The pony horse needs to keep his space from the lead horse and his body straight. I will use a light tug on the longe to keep his head straight if he looks to the outside. If the pony horse comes in too close I encourage him to stay out by swinging the longe line coil with my right arm alongside the lead horse. This gives the pony horse a visual cue to move away. If I need to move the pony horse even further away, I will toss or shake the longe line coil towards him.
Practice both of these “move away” techniques while standing alongside the fence to make sure the pony horse is not afraid of the movement of the longe line before proceeding.
Your Next Step…
You are mounted on the lead horse with the pony horse alongside. The pony horse understands your gestures with the longe line to move away. Now you are ready to begin ponying.
Stay in position with the pony horse alongside the fence. Ask the lead horse to WALK forward, using your voice and seat/leg aids, as you extend your arm to encourage the pony horse to walk with you. Ask the helper to walk alongside the pony horse when you are first starting and be ready to help out if he gets confused or startled.
Your goal should be to keep the pony horse’s head between the lead horse’s neck and your leg. If he gets behind your leg, he is too far back. If he gets far in front of the lead horse’s neck, he is too far forward. Keep the lead horse moving at the speed of the pony horse—and not the other way around. Encourage the pony horse to stay straight using the techniques I described above.
Walk forward a short distance then ask the lead horse to WHOA using voice and seat/leg aids. The pony horse should respond to your voice command and the action of the lead horse and stop. Watch to maintain the space between the horses as you stop.
Continue working alongside the fence to the left and try different changes in maneuvers between walk, stop, back, and whoa. If the pony horse is responding well move off the fence and repeat these maneuvers to the left. Evaluate how well he stays straight without the security of the fence to guide him. If you need to, go back to working alongside the fence until he understands to stay straight.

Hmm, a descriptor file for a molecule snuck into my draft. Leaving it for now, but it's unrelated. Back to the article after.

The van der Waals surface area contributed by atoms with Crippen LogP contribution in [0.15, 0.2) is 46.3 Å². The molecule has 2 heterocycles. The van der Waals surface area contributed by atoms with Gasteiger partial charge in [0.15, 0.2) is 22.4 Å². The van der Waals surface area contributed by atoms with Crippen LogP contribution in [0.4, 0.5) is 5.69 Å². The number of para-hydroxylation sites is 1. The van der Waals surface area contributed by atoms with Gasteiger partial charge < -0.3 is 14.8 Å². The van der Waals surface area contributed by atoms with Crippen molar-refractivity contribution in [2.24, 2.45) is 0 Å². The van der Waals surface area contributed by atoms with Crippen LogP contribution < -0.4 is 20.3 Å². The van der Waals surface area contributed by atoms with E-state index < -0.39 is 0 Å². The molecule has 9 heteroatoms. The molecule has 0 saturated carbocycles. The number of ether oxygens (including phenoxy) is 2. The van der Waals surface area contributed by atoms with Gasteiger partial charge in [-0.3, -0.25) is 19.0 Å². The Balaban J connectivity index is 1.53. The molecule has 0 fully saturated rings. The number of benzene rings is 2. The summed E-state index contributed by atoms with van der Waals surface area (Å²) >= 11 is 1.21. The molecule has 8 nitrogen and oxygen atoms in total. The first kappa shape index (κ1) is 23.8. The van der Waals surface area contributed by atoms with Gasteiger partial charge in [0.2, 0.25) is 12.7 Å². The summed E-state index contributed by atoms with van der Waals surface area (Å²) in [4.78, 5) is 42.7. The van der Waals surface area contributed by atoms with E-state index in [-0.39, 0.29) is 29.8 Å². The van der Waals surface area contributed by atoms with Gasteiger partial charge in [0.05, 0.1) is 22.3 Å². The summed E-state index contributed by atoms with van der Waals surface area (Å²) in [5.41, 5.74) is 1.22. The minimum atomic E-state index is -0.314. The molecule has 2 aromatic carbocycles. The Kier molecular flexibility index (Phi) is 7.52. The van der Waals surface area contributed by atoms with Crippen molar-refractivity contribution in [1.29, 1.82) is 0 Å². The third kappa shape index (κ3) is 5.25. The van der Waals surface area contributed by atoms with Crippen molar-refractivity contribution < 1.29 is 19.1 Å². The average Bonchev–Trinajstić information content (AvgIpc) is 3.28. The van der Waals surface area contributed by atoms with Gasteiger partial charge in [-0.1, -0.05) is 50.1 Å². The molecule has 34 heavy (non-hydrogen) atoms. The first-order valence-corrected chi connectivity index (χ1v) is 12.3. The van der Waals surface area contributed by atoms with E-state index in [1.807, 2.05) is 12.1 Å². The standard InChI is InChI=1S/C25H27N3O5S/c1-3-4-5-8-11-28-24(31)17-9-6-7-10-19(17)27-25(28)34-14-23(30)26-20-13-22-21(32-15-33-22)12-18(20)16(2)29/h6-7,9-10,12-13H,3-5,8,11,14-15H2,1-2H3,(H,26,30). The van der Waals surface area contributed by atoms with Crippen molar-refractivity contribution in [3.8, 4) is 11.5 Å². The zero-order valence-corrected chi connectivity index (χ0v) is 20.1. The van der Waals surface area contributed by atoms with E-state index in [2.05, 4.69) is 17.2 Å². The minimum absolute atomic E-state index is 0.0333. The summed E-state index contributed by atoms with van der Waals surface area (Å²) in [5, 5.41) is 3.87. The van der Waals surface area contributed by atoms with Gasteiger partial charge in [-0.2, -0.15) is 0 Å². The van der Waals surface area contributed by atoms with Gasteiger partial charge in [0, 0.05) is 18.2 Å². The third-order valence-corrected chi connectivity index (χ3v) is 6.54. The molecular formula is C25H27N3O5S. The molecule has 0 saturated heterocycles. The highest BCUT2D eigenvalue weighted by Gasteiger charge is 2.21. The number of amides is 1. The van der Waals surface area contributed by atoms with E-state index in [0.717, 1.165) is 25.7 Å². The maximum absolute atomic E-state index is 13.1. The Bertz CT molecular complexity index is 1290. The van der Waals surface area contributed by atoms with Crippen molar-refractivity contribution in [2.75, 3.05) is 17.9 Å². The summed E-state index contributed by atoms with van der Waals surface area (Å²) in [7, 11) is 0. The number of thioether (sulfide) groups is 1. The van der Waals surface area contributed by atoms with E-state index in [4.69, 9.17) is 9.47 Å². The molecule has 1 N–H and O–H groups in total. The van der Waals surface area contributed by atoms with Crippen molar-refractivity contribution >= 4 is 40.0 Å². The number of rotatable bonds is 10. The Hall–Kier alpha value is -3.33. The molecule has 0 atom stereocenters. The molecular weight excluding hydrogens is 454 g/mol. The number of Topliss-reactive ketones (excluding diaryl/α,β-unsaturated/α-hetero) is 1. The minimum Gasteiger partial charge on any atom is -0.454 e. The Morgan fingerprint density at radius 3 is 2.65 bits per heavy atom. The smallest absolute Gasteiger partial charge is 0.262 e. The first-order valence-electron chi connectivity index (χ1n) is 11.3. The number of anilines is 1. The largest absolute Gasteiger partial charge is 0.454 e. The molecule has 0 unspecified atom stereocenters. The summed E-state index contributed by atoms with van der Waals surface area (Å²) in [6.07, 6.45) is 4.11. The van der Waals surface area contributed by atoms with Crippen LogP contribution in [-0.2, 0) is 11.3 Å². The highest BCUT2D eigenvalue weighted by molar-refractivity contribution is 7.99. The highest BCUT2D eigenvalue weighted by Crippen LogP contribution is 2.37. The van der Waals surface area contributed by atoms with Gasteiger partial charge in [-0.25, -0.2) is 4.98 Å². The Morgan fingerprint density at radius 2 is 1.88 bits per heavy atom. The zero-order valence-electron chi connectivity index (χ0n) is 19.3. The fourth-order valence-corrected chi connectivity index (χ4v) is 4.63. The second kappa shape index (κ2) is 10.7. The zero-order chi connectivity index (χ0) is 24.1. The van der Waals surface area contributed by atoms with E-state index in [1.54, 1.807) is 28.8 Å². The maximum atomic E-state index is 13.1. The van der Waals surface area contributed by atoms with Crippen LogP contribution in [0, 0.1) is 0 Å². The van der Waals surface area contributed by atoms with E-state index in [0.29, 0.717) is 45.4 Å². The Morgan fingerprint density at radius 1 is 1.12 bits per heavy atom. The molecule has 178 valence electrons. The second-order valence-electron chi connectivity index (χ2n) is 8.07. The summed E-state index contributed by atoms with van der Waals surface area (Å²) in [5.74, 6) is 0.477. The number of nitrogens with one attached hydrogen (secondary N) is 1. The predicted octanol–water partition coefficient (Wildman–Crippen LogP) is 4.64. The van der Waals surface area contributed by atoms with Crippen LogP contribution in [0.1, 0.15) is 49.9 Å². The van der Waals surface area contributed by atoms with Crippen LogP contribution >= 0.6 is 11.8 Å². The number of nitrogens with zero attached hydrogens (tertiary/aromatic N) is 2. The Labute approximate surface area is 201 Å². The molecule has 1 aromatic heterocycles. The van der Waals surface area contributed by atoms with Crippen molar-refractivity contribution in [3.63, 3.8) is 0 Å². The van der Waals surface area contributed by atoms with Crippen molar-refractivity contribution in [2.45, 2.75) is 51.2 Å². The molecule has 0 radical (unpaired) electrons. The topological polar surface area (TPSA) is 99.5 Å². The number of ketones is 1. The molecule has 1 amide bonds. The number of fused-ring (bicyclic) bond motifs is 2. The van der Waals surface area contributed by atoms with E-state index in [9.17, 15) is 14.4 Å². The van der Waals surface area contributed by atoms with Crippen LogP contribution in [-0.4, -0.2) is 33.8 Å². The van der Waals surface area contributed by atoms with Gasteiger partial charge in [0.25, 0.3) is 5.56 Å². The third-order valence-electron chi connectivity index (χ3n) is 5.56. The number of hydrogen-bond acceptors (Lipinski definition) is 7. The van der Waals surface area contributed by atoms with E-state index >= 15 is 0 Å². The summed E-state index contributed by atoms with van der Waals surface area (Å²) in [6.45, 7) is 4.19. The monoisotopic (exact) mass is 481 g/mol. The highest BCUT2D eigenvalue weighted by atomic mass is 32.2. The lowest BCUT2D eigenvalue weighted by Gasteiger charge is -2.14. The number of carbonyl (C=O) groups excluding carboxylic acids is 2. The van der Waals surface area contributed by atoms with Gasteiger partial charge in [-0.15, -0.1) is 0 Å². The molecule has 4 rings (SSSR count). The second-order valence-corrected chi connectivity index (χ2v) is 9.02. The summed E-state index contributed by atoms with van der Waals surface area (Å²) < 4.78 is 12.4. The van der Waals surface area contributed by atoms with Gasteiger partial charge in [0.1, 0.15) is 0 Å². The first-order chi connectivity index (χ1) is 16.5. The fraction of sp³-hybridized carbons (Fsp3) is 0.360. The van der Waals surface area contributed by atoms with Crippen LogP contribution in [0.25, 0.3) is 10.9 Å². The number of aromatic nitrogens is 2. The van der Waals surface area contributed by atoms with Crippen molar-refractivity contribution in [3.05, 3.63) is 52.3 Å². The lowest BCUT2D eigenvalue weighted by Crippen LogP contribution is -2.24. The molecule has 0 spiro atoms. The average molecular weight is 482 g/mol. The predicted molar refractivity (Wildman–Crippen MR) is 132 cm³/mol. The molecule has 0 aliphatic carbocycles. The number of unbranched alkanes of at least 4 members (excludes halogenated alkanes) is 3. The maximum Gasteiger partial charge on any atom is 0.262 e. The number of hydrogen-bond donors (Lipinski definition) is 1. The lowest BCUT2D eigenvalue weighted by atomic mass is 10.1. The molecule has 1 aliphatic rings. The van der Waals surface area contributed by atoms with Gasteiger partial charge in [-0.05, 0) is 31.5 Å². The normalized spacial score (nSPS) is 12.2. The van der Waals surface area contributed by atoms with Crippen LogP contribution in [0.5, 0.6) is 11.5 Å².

Ponying through a turn to the right offers another set of challenges. To change directions and steer the pony horse to the right, you will need to increase the speed with the lead horse since he will be on the outside of the turn and decrease the speed of the pony horse. If you do not keep your lead horse forward enough and up with the pony horse, the pony horse will be turning his head into the lead horse all the time.
Try a turn to the right at the walk first. As you turn to the right, swing the longe line between the horses or “toss” it gently toward the pony horse to get him to turn away from the lead horse as you turn toward the right.
Evaluate the pony horse’s acceptance of ponying by testing him through a series of turns in both directions, stopping, backing, and changing directions at the walk. In the next article, we will discuss how as our pony horse shows he understands what we are asking him to do at the walk, we will move on to teaching him to pony at the trot. The pony horse must be able to do these basic maneuvers at the walk and trot, both to the right and left, before we can graduate to ponying him outside of the paddock.
Until then, follow your dreams…
For more information about Lynn Palm; her educational programs at Palm Equestrian Academy in Ocala, Florida; Lynn’s Ride Well clinics across the U.S.; saddles; DVDs; books; and trail and Western dressage competitions; visit www.lynnpalm.com or call 352/629-3310.